The Master Plan for higher education, passed in 1960, expressed clearly the intention that college tuition in California should be free for legal residents. Students were responsible for paying qfeesq that covered the costs of things excluding instructional minutes, such as lab equipment, health centers, and the student newspaper. However, as of January, 2011 the California State University (CSU) has officially begun to refer to the portion of college education paid by students as qtuition feesq. What happened since the implementation of the Master Plan that has caused what appears to be a shift to a more state-assisted structure for funding higher education? This thesis uses an inductive approach to explore fees and fee policies over time to try and understand how we got here. While I consider higher education in California more generally, my focus is on the CSU system. To determine more precisely what had changed with respect to fees and why, I reviewed budget documents, fee policy committee reports/recommendations, Trustee minutes, CSU documents, and conducted interviews with industry experts to determine what changes have taken place over time. My approach was informed by literature suggesting why fees had risen so sharply since enactment of the Master Plan. The findings suggest that the changes were incremental. There was no clear shift in public opinion of higher education. Although the fee policy committees over the years advocated for students paying a greater share of the cost of their education, the committees also recommended that the State continue to bear the primary responsibility for funding higher education. The percentage of General Fund dollars going to higher education has declined slowly since the 1960s. The higher education budget has also been hit particularly hard during economic recessions, at which point fees were increased fairly rapidly to offset some of the lost State funds. After these dramatic fee increases, a fee policy committee or commission would attempt to determine a qlong-termq fee policy so that the dramatic fee increases would not happen again. But financial necessity, especially to ensure the CSU philosophy of access and affordability, prevailed with each economic downturn. Additionally, the data suggest that decisions to allocate a portion of fee increases to scholarships may inadvertently have made it easier to raise fees. Ultimately, the findings indicate that, despite what some students may think, fee increases are a result of the reality that the desirable is not always feasible.My approach was informed by literature suggesting why fees had risen so sharply since enactment of the Master Plan. The findings suggest that the changes were incremental. There was no clear shift in public opinion of higher education.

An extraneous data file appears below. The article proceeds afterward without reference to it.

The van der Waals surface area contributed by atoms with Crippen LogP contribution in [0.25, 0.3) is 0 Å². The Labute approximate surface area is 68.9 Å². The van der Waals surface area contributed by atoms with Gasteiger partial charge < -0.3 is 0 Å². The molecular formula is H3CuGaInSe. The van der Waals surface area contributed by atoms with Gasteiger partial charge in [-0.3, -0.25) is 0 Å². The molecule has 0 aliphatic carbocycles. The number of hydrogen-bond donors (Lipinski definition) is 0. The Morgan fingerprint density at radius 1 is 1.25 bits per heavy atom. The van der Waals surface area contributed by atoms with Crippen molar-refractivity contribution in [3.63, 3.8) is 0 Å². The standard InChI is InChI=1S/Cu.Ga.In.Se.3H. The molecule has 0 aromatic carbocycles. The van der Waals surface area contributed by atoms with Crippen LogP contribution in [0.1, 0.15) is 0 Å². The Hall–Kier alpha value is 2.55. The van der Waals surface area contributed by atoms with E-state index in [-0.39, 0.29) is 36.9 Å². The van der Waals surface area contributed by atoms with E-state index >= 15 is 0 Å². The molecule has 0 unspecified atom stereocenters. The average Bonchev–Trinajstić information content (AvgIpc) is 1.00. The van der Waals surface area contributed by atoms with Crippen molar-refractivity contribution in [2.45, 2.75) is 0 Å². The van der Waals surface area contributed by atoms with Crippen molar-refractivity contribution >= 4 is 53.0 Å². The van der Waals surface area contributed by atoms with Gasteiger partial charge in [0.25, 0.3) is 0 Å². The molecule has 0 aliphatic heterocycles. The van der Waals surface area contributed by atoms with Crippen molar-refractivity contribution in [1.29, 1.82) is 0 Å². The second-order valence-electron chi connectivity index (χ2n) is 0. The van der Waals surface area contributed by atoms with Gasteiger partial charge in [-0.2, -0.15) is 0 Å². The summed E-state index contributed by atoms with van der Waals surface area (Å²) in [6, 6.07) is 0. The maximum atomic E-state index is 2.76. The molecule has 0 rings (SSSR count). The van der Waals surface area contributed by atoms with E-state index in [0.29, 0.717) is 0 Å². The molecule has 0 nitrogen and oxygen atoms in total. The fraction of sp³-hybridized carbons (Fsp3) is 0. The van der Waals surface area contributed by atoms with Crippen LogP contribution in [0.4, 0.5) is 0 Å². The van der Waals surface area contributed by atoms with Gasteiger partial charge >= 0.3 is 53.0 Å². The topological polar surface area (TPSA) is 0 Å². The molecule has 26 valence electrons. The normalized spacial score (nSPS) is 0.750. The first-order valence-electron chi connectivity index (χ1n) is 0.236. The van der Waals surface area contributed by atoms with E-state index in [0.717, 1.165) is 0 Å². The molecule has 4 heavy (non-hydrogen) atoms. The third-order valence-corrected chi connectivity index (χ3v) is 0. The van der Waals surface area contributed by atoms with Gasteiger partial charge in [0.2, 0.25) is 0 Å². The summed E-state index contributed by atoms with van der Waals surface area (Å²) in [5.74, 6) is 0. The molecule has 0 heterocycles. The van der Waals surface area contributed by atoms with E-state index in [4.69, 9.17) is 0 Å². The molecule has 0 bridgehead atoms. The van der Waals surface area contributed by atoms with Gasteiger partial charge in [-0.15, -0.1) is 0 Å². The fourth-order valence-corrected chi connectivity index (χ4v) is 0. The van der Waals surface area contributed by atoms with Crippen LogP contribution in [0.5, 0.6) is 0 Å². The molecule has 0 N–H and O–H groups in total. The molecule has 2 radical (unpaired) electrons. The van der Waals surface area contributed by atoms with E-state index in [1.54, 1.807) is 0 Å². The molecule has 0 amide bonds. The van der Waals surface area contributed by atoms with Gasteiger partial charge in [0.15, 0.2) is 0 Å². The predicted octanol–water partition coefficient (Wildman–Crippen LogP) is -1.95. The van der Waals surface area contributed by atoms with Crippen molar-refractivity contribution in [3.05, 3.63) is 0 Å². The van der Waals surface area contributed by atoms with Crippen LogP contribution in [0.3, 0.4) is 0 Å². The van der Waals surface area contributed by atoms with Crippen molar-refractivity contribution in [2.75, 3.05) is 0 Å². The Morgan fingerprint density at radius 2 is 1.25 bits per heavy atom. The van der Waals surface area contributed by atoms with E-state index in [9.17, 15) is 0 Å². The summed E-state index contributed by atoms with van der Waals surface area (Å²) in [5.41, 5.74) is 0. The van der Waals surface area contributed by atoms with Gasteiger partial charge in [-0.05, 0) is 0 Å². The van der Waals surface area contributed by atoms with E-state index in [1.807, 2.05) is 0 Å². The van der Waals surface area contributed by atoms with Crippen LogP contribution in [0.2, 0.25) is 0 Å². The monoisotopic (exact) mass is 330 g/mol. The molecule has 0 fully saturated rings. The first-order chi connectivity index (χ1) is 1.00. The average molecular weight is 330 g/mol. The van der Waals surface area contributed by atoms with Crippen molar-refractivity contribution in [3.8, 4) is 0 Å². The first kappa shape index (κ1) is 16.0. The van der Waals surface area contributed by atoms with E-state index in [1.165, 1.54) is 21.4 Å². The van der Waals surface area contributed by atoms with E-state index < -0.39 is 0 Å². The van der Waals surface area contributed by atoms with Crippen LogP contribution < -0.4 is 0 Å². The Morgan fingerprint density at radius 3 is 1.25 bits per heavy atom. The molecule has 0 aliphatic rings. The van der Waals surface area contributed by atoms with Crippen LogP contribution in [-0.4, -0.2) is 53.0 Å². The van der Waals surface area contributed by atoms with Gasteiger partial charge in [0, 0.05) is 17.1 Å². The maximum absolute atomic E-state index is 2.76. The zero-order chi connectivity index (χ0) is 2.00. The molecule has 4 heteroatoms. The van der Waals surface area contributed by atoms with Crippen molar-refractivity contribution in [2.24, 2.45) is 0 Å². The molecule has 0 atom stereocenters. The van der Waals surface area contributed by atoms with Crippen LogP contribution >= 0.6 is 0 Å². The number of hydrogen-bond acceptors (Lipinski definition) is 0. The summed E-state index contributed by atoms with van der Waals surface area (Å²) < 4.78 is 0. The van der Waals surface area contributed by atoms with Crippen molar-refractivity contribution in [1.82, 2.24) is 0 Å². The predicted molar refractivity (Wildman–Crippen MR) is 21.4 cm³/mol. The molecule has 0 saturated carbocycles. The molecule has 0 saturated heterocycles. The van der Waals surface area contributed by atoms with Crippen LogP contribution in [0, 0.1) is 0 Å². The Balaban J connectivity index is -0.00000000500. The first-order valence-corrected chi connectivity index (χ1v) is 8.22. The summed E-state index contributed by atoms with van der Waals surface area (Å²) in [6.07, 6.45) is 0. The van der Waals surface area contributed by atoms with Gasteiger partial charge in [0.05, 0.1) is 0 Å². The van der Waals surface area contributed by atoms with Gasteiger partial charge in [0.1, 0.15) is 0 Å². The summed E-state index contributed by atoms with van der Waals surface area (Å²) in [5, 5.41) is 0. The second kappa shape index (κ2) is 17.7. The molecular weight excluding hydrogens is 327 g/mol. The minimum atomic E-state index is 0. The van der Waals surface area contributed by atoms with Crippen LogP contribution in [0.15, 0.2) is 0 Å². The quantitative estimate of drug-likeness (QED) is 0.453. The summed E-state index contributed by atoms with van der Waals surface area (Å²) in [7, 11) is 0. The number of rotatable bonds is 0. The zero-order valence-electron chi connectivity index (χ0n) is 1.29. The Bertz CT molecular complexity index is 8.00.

|Title||:||What Happened to "tuition Free" College Education? Explaining why Fees Have Risen Sharply in the CSU System|
|Author||:||Christina Marie Kersey, California State University, Sacramento|